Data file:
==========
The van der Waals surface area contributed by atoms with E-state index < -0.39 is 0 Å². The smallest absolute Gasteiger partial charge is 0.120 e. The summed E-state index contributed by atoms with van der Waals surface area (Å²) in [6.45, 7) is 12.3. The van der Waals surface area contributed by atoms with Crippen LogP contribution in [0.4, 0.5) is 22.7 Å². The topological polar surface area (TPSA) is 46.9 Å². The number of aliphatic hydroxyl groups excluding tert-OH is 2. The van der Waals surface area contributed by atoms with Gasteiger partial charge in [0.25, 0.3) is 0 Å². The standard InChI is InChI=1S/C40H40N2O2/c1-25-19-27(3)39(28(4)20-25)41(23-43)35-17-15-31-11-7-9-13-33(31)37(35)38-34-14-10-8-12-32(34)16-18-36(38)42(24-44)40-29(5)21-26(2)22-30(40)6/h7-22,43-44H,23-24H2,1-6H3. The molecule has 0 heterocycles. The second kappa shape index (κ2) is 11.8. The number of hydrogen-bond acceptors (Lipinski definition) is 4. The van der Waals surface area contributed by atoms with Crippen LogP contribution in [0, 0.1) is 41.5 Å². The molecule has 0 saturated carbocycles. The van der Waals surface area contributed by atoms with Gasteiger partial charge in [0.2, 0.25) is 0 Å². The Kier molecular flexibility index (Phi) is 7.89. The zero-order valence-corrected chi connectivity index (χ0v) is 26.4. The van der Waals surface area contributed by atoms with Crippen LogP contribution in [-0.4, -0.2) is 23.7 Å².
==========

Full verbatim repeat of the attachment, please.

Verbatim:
The van der Waals surface area contributed by atoms with E-state index < -0.39 is 0 Å². The smallest absolute Gasteiger partial charge is 0.120 e. The summed E-state index contributed by atoms with van der Waals surface area (Å²) in [6.45, 7) is 12.3. The van der Waals surface area contributed by atoms with Crippen LogP contribution in [0.4, 0.5) is 22.7 Å². The topological polar surface area (TPSA) is 46.9 Å². The number of aliphatic hydroxyl groups excluding tert-OH is 2. The van der Waals surface area contributed by atoms with Gasteiger partial charge in [0.25, 0.3) is 0 Å². The standard InChI is InChI=1S/C40H40N2O2/c1-25-19-27(3)39(28(4)20-25)41(23-43)35-17-15-31-11-7-9-13-33(31)37(35)38-34-14-10-8-12-32(34)16-18-36(38)42(24-44)40-29(5)21-26(2)22-30(40)6/h7-22,43-44H,23-24H2,1-6H3. The molecule has 0 heterocycles. The second kappa shape index (κ2) is 11.8. The number of hydrogen-bond acceptors (Lipinski definition) is 4. The van der Waals surface area contributed by atoms with Crippen LogP contribution in [0, 0.1) is 41.5 Å². The molecule has 0 saturated carbocycles. The van der Waals surface area contributed by atoms with Gasteiger partial charge in [0.2, 0.25) is 0 Å². The Kier molecular flexibility index (Phi) is 7.89. The zero-order valence-corrected chi connectivity index (χ0v) is 26.4. The van der Waals surface area contributed by atoms with Crippen LogP contribution in [-0.4, -0.2) is 23.7 Å².